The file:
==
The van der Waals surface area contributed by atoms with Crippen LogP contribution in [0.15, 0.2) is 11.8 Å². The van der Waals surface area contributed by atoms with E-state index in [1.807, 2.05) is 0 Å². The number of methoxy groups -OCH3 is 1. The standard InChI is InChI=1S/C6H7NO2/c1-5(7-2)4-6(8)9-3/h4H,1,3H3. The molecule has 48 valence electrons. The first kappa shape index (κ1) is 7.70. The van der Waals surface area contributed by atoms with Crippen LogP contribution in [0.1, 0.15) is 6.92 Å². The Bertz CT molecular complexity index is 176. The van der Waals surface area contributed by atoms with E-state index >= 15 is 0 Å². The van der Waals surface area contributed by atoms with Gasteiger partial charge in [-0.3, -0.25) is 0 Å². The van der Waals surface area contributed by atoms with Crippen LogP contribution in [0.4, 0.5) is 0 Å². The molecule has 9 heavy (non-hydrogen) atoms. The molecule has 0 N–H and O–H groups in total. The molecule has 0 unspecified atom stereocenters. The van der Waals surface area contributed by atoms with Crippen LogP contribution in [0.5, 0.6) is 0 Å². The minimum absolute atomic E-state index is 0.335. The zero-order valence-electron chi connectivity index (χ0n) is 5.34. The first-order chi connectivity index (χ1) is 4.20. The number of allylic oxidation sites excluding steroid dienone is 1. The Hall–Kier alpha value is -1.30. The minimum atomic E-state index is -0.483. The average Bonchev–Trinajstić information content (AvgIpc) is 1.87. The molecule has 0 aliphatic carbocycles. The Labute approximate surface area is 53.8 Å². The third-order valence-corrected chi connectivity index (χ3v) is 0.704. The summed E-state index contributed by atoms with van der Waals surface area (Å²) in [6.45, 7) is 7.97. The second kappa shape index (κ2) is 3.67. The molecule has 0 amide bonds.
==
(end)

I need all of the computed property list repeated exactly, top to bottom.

The van der Waals surface area contributed by atoms with Crippen LogP contribution in [0.15, 0.2) is 11.8 Å². The van der Waals surface area contributed by atoms with E-state index in [1.807, 2.05) is 0 Å². The number of methoxy groups -OCH3 is 1. The standard InChI is InChI=1S/C6H7NO2/c1-5(7-2)4-6(8)9-3/h4H,1,3H3. The molecule has 48 valence electrons. The first kappa shape index (κ1) is 7.70. The van der Waals surface area contributed by atoms with Crippen LogP contribution in [0.1, 0.15) is 6.92 Å². The Bertz CT molecular complexity index is 176. The van der Waals surface area contributed by atoms with E-state index >= 15 is 0 Å². The van der Waals surface area contributed by atoms with Gasteiger partial charge in [-0.3, -0.25) is 0 Å². The van der Waals surface area contributed by atoms with Crippen LogP contribution in [0.4, 0.5) is 0 Å². The molecule has 9 heavy (non-hydrogen) atoms. The molecule has 0 N–H and O–H groups in total. The molecule has 0 unspecified atom stereocenters. The van der Waals surface area contributed by atoms with Crippen LogP contribution in [0.5, 0.6) is 0 Å². The minimum absolute atomic E-state index is 0.335. The zero-order valence-electron chi connectivity index (χ0n) is 5.34. The first-order chi connectivity index (χ1) is 4.20. The number of allylic oxidation sites excluding steroid dienone is 1. The Hall–Kier alpha value is -1.30. The minimum atomic E-state index is -0.483. The average Bonchev–Trinajstić information content (AvgIpc) is 1.87. The molecule has 0 aliphatic carbocycles. The Labute approximate surface area is 53.8 Å². The third-order valence-corrected chi connectivity index (χ3v) is 0.704. The summed E-state index contributed by atoms with van der Waals surface area (Å²) in [6.45, 7) is 7.97. The second kappa shape index (κ2) is 3.67. The molecule has 0 amide bonds.